An affine transformation (or a linear transformation followed by translation) was performed on the MRI of each subject to put it first into the International Consortium for Brain Mapping (ICBM) common space (Mazziotta et al., 2001). ICBM is a reference system for structural and functional anatomy. A 3D hemispheric cortical surface model for each subject was extracted from his/her MRI in the ICBM space as described by Thompson et al (1997). To improve the MRI alignment among individuals, 36 major fissures and sulci were manually identified. For each hemisphere, some of the 3D sulcal curves drawn were the Sylvian fissure, superior, middle and inferior frontal, central, post-central, precentral, intraparietal, superior and inferior temporal, collateral, olfactory and occipito-temporal sulci, transverse occipital, primary intermediate, and secondary intermediate (Sowell et al., 2000; Thompson et al., 1997). Each of these landmarks was warped to an average on the flattened 2D surface. Inter-rater reliability was discussed in a previous study (Sowell et al., 2002). The reliability was determined by two raters, independently defining the sulci. Differences in the 3D RMS distances between tracings of the same sets of sulci of six subjects between the two raters were measured in mm. Almost all regions had an average difference of less than 2 mm everywhere. The areas of poorest inter-rater reliability were in the posterior temporal and ventral occipital region (Sowell et al., 2002).. This cortical surface map procedure is described in detail previously (Protas et al., 2010). Cortical surface maps were not determined for the test group of eight subjects. [See subsection J below for a description of how the ROI values for these eight subjects were determined].

E. Correction of Movement Artifacts in Dynamic FDDNP scans

Dynamic FDDNP scans were corrected for head movement during the up-to–two-hours-long scan by first determining the proper attenuation of the emission (EM) frames, by co-registering the transmission image to each EM frame. After that each corrected EM frame was aligned to a reference frame. The co-registration was done using SPM2 (Statistical Parametric Mapping, Institute of Neurology, University College of London, UK) software package (Frackowiak, 2004) and with the criterion of maximizing the normalized mutual information. More details of this procedure were described previously (Wardak et al., 2010; Wong, 2007b).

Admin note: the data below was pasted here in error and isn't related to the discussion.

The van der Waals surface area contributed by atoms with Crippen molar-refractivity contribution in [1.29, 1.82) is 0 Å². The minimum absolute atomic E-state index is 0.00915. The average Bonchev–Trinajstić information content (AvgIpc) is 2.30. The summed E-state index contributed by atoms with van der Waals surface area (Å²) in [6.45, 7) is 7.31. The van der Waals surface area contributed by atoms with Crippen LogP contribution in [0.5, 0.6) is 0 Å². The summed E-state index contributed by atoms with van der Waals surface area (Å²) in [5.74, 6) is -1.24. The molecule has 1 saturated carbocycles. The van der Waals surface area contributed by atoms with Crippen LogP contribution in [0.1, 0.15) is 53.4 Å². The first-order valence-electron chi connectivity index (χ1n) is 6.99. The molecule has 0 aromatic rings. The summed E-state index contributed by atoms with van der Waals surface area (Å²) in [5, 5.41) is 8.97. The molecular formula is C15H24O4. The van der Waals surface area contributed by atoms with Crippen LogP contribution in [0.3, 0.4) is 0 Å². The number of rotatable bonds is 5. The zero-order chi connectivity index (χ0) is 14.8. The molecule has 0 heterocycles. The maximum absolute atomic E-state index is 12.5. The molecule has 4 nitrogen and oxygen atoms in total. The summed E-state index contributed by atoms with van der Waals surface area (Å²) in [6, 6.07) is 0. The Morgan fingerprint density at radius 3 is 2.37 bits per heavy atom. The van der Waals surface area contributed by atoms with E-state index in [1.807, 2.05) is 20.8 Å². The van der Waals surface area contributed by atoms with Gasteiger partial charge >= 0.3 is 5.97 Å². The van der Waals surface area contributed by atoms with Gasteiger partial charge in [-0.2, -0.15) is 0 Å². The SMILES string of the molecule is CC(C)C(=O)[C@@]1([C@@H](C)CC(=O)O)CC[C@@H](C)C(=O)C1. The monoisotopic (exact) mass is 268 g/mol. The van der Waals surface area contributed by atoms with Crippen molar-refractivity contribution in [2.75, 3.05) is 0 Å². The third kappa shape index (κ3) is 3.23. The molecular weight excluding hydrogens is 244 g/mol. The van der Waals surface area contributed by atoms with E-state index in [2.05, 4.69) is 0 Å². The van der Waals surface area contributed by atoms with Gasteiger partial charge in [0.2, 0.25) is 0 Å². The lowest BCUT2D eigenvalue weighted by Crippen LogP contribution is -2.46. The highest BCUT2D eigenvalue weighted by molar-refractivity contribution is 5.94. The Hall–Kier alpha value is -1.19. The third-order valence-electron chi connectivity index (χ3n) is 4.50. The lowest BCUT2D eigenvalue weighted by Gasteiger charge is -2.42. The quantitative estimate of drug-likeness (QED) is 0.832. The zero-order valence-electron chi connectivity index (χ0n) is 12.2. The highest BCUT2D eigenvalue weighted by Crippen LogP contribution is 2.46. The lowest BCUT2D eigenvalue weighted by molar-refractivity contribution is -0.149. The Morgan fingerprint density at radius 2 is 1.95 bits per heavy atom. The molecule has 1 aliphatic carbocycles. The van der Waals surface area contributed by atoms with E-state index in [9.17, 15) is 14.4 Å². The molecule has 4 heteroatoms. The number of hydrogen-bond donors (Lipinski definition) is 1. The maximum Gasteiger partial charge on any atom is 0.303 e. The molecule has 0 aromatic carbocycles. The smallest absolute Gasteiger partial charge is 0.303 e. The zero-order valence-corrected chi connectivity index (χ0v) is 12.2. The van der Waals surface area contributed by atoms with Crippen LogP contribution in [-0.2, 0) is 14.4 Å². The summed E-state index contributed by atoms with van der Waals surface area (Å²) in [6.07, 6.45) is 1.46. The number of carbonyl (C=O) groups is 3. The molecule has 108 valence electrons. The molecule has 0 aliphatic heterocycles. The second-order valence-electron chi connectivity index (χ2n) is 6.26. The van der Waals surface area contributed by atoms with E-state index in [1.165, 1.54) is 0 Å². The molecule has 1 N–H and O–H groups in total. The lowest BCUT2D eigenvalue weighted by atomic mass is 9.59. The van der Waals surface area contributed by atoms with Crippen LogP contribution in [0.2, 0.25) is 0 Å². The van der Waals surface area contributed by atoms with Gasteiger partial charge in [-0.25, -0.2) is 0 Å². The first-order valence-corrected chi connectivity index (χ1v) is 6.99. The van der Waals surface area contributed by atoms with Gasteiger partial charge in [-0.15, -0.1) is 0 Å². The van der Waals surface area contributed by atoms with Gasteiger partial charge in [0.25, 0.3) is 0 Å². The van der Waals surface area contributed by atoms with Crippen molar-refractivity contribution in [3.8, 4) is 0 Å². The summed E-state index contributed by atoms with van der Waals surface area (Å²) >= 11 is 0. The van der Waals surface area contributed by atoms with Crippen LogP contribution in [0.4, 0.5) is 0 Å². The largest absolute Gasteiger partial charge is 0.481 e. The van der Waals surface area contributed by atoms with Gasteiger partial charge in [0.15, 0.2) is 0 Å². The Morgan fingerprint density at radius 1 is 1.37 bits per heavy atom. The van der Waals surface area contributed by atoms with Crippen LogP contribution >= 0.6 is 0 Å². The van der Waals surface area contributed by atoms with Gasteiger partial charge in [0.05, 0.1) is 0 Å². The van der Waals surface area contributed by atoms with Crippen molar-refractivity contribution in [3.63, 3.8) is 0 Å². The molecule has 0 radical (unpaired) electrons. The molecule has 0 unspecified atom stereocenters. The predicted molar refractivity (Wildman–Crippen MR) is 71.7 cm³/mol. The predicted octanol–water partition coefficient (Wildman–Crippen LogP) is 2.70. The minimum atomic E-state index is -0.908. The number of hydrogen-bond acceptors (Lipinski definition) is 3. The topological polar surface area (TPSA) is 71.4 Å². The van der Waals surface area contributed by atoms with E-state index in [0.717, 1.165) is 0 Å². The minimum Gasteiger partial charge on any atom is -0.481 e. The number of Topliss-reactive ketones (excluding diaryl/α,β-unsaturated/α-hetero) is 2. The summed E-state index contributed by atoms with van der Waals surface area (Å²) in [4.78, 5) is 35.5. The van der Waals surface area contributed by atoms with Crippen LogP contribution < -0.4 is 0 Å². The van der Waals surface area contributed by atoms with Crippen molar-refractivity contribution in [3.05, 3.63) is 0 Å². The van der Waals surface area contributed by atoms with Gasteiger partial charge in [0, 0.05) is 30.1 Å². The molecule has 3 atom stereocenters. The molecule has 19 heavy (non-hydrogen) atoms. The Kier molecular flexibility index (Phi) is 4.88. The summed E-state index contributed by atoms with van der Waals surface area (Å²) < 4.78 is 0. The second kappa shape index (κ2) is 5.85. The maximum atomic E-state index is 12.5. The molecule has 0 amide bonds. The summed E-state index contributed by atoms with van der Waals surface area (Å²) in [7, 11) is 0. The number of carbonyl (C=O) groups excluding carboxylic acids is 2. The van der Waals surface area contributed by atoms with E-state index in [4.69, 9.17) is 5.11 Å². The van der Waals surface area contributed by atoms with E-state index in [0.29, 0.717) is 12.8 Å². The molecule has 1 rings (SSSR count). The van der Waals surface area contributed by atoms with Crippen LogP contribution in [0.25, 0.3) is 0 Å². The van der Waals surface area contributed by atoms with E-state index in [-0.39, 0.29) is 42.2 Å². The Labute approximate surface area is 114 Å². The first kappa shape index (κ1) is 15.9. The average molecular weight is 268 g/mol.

F. Generation of FDDNP DVR images

Parametric FDDNP DVR images were generated following the procedure described previously (Kepe et al., 2006; Small et al., 2006). Briefly, Logan graphical analysis (Logan et al., 1996) were applied to the dynamic FDDNP PET images using the cerebellar ROI as the reference region to determine the DVR values of FDDNP in all brain tissue voxels. The reference ROI was drawn on the cortical cerebellar region of the summed images from 0 to 6 minutes. The ROI was projected to all time frames of the dynamic images, and the time activity curve (TAC) corresponding to the cerebellar region was obtained. This cerebellar TAC was used as the input function in the Logan analysis of the dynamic image. The DVR value for each image voxel location was the linear slope of the Logan plot (Logan et al., 1996) for the corresponding image values between 15 and 125 minutes (Small et al., 2006).

Early summed FDDNP images were obtained by summing (weighted by the scan durations) of the dynamic images from 0 to 6 min, which represent the brain perfusion pattern in the subject.

G. Intensity Normalization of Early Summed FDDNP images

We have previously determined (Wu et al., 2004) that early FDDNP images in a giving patient represent their brain perfusion pattern that closely mimics the 2-FDG glucose metabolism pattern as expected from a match between nutrient supply and utilization in normal cerebral tissues. With FDG, a whole brain reference region is generally used for intensity normalization. Therefore for summed FDDNP we use the same procedure to examine the perfusion-related image pattern.